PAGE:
A railroad strike, nationwide in scope, was ordered on June 28th, 1894, the effects of which were drastically felt throughout California. In this situation, because the U. S. Mails were carried by the railroad, the Federal Government was involved immediately. Through prior arrangements, requests for National Guard assistance would be initiated by the U. S. Marshal.
Although the effects of the strike were
felt throughout the State, the most militant group was located
in the Sacramento area. The size of the group of strikers and
sympathizers in the
State's capital city frustrated the efforts of local agencies to control the situation. The Governor, on July 3, 1894, ordered troops of the National Guard to Sacramento to aid in the quelling of "disturbance." Many of these units were from the San Francisco area which is considerably cooler during the summer than is Sacramento. This change in weather conditions, combined with initial shortages of food and equipment, reduced the effectiveness of these units. Concurrent deployment of other Guard units to other railroad communities throughout the State were significantly more effective. During one phase of this strike, which had many sympathizers, elements of the National Guard were on duty from Bakersfield in the south to Dunsmuir in the north.No other community experienced the problems of control comparable to the situation which existed in Sacramento. Strikers from other areas commandeered trains and converged in Sacramento in an obvious attempt to exploit the uncertain conditions to their advantage.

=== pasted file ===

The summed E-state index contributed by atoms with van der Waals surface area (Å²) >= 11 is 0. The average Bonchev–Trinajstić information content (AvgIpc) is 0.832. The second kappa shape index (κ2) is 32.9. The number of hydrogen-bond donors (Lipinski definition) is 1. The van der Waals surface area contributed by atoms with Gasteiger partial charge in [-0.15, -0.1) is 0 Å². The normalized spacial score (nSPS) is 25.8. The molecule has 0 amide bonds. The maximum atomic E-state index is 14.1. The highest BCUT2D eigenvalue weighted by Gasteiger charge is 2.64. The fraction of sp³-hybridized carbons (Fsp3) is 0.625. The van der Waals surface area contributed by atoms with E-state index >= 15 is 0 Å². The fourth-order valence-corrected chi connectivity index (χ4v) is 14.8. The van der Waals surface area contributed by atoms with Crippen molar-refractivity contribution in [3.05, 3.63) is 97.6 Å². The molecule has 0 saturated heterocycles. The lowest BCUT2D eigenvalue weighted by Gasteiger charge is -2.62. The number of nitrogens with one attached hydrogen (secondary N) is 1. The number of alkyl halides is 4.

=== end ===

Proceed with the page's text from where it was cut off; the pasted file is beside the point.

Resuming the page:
Because the early efforts of the units in Sacramento were not effective, the subsequent assignments resulted in troops being deployed in positions around the areas occupied by the strikers. This resulted in a "waiting game" type of situation, where neither side gained any advantage over the other. The strikers, as the days passed, gradually became disenchanted and when, on the 10th of July, troops of the Regular Army arrived in Sacramento, the stage was set for the restoration of control to the hands of the local authorities.
The combined efforts of the Regular troops and the National Guard soon permitted the trains to resume operations. Although the first train to leave Sacramento to the south was wrecked, by July 14th the trains were operating approximately on schedule.
Guard units remained on duty in the Sacramento
area until July 22nd, when it became apparent that conditions
were near normal. The original mission having been fulfilled,
the units were gradually released for return to home stations,
the last being dismissed on July 30, 1894.